Why is organ donation taboo for many Africans?
Organ donation - especially in death - is a difficult subject for indigenous Africans.
At the Lions Eye Hospital in Nairobi, the eye bank has never been full since its was set up four years ago.
Dr Jyotee Trivedy, a senior ophthalmologist at the hospital, says the problem lies in the lack of indigenous Kenyan donors.
"One African cornea donor is needed and once we get one African donor I think the rest will be inspired," she says.
Cyrus Mbugua, 17, is one of her patients. He was forced to drop out of school six months ago when his eye sight began to deteriorate.
"It affected my studies so much. I was about the leading student in class, then I started dropping and dropping until the teachers noticed that it was getting worse," he tells me from his hospital bed.
Mr Mbugua now needs a cornea transplant on both eyes.
"I see almost 14 keratoconic patients per week," says Dr Trivedy, "out of which seven need a cornea transplant".
"As soon as we get a cornea we use it. Like this cornea I got it last week, I'm using it today. I have a patient waiting list. If I don't get the corneas here I get them from the US," says Dr Trivedy.
But corneas from the US cost around $2,000 (£1,233) each, too much for the vast majority of her patients.
Ideally, a cornea should be removed from a donor less than six hours after they have died. The procedure takes about 25 minutes and does not require the removal of the whole eye.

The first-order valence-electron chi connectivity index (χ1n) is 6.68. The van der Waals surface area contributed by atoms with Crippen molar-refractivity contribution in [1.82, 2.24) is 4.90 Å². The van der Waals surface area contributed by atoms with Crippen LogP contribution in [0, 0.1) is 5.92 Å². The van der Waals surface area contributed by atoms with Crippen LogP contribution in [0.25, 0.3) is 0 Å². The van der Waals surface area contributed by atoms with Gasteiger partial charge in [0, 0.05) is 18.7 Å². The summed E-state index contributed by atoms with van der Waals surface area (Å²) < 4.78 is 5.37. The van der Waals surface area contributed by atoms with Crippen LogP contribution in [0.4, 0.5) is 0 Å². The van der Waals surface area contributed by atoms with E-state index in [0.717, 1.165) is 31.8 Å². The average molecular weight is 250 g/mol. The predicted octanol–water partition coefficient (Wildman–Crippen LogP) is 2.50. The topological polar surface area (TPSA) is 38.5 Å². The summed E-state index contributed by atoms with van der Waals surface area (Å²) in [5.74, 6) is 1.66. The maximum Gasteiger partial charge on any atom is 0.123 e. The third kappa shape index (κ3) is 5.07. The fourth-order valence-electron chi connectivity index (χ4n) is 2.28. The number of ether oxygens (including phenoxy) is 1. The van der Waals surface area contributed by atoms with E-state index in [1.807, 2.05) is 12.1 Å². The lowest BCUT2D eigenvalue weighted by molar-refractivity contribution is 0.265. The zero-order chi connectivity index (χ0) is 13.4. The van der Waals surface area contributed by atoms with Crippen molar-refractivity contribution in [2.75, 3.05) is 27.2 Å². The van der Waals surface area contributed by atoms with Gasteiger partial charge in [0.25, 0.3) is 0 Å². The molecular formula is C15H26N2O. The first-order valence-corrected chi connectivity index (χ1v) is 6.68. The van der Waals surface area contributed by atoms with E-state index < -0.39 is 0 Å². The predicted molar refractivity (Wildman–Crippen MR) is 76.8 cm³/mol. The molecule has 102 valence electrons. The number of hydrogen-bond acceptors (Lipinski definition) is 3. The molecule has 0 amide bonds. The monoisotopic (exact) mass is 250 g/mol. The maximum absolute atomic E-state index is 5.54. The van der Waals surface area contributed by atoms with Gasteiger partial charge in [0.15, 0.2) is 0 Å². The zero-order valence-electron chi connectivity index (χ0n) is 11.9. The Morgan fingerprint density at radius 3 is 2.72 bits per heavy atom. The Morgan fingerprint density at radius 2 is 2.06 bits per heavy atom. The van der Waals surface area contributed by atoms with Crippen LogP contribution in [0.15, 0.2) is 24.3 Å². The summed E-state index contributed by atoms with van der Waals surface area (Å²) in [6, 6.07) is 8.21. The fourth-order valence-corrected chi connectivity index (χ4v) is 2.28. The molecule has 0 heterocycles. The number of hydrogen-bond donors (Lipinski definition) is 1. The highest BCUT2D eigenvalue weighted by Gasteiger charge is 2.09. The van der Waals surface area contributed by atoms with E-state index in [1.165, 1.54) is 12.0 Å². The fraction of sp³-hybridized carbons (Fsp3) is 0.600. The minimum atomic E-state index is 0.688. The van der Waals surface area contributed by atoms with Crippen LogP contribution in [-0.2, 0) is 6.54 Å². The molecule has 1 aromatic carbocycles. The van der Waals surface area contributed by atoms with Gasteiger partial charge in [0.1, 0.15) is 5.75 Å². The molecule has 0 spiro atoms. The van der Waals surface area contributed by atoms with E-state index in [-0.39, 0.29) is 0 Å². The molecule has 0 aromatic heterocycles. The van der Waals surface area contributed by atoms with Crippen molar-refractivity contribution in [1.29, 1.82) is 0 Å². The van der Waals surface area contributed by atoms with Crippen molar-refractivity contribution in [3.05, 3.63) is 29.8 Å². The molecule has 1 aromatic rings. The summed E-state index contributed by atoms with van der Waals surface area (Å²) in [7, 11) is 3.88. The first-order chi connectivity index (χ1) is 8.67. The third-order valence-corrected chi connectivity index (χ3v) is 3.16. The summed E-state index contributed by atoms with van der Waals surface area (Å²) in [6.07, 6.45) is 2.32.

And yet Dr Trivedy has not had a single indigenous African cornea donor. She has campaigned through the media and appealed directly to religious leaders, but is failing to break the taboo.
"We'd like them to pledge their corneas but because of their religious beliefs, they say they have to see heaven. Still, we've tried to talk to them to donate their corneas so they can help someone see this world."
Mr Ngure wa Mwachofi, an expert in social behaviour and communication, says religious and cultural beliefs are to blame for the negative attitude towards organ donation.
"Culture is what people have been conditioned to do from the time they were born and if they are told that certain things are not okay then they believe so," he tells me.
"Belief marks the end of reasoning. No questions are asked. To change that is to provide people with a new argument.
"They need to see that somebody's life can be extended because a good Samaritan had written in their driving licence that in the event of an accident somebody can harvest whatever parts are useful."
Some Africans have pledged their organs, but that isn't always enough. In one case, a team sent to extract corneas from a donor was turned away by the family.
It is not the kind of fight one would want to get into with grieving relatives, and there is legal framework to prevent the family standing in the way.
Kenya's main referral centre - the Kenyatta National Hospital - has just completed construction of a new liver transplant facility, but it may not be operational for some time because of the lack of organ donation law.
There are laws covering living donors who wish to give an organ to a relative, but none covering those who wish for their organs to be harvested after they die.
Dr Kennedy Ondede, the consultant physician designated to oversee Kenyatta National Hospital's new liver facility, says he is frustrated with an apparent lack of interest in passing new laws.
"A bill has been forwarded to parliament for debate and so we'll have to wait," he says.
Back at the Lions Eye Hospital, Mr Mbugua is recuperating.
A day after undergoing surgery on his left eye, he attempts to read letters projected on a screen about five metres away.
"Cyrus is doing very well," says Dr Trivedy.
"The graft is very clear. He can open the eye in spite of having those 16 stitches ... In another two or three days he should be able to read quite well."
It's good news for a boy who, just a few days before, could not read writing on a blackboard one metre away.
"I'm excited," he says. "I will be going back to school soon."